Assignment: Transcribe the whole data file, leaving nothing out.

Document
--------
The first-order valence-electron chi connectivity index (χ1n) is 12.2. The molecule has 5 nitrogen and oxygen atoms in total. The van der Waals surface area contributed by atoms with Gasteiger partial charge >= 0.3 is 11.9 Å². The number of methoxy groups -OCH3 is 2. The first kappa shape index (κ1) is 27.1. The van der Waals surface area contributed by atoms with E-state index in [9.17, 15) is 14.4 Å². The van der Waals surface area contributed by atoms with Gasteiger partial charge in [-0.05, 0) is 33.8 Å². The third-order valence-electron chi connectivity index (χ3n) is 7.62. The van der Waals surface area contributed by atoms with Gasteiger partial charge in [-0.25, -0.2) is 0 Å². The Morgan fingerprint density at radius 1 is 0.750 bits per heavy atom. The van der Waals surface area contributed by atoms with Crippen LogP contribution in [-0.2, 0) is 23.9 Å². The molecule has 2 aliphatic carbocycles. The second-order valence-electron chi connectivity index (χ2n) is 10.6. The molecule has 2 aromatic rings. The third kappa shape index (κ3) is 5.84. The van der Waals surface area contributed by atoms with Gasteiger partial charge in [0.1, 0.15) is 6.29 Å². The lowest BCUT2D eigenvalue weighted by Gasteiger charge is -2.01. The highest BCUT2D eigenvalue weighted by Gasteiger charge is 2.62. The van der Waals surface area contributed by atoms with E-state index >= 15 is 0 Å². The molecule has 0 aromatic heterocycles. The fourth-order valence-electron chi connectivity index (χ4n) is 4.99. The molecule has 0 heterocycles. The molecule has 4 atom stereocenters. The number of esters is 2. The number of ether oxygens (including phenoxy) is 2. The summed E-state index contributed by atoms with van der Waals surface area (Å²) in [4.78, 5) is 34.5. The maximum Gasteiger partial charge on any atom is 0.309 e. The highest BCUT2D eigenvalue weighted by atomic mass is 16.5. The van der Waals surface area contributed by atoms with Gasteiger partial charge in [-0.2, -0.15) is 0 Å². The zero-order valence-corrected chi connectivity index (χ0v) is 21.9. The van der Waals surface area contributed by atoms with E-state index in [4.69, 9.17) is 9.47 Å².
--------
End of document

The first-order valence-electron chi connectivity index (χ1n) is 12.2. The molecule has 5 nitrogen and oxygen atoms in total. The van der Waals surface area contributed by atoms with Gasteiger partial charge >= 0.3 is 11.9 Å². The number of methoxy groups -OCH3 is 2. The first kappa shape index (κ1) is 27.1. The van der Waals surface area contributed by atoms with E-state index in [9.17, 15) is 14.4 Å². The van der Waals surface area contributed by atoms with Gasteiger partial charge in [-0.05, 0) is 33.8 Å². The third-order valence-electron chi connectivity index (χ3n) is 7.62. The van der Waals surface area contributed by atoms with Gasteiger partial charge in [-0.25, -0.2) is 0 Å². The Morgan fingerprint density at radius 1 is 0.750 bits per heavy atom. The van der Waals surface area contributed by atoms with Crippen LogP contribution in [-0.2, 0) is 23.9 Å². The molecule has 2 aliphatic carbocycles. The second-order valence-electron chi connectivity index (χ2n) is 10.6. The molecule has 2 aromatic rings. The third kappa shape index (κ3) is 5.84. The van der Waals surface area contributed by atoms with Gasteiger partial charge in [0.1, 0.15) is 6.29 Å². The lowest BCUT2D eigenvalue weighted by Gasteiger charge is -2.01. The highest BCUT2D eigenvalue weighted by Gasteiger charge is 2.62. The van der Waals surface area contributed by atoms with E-state index >= 15 is 0 Å². The molecule has 0 aromatic heterocycles. The fourth-order valence-electron chi connectivity index (χ4n) is 4.99. The molecule has 0 heterocycles. The molecule has 4 atom stereocenters. The number of esters is 2. The number of ether oxygens (including phenoxy) is 2. The summed E-state index contributed by atoms with van der Waals surface area (Å²) in [4.78, 5) is 34.5. The maximum Gasteiger partial charge on any atom is 0.309 e. The highest BCUT2D eigenvalue weighted by atomic mass is 16.5. The van der Waals surface area contributed by atoms with Gasteiger partial charge in [-0.2, -0.15) is 0 Å². The zero-order valence-corrected chi connectivity index (χ0v) is 21.9. The van der Waals surface area contributed by atoms with E-state index in [4.69, 9.17) is 9.47 Å².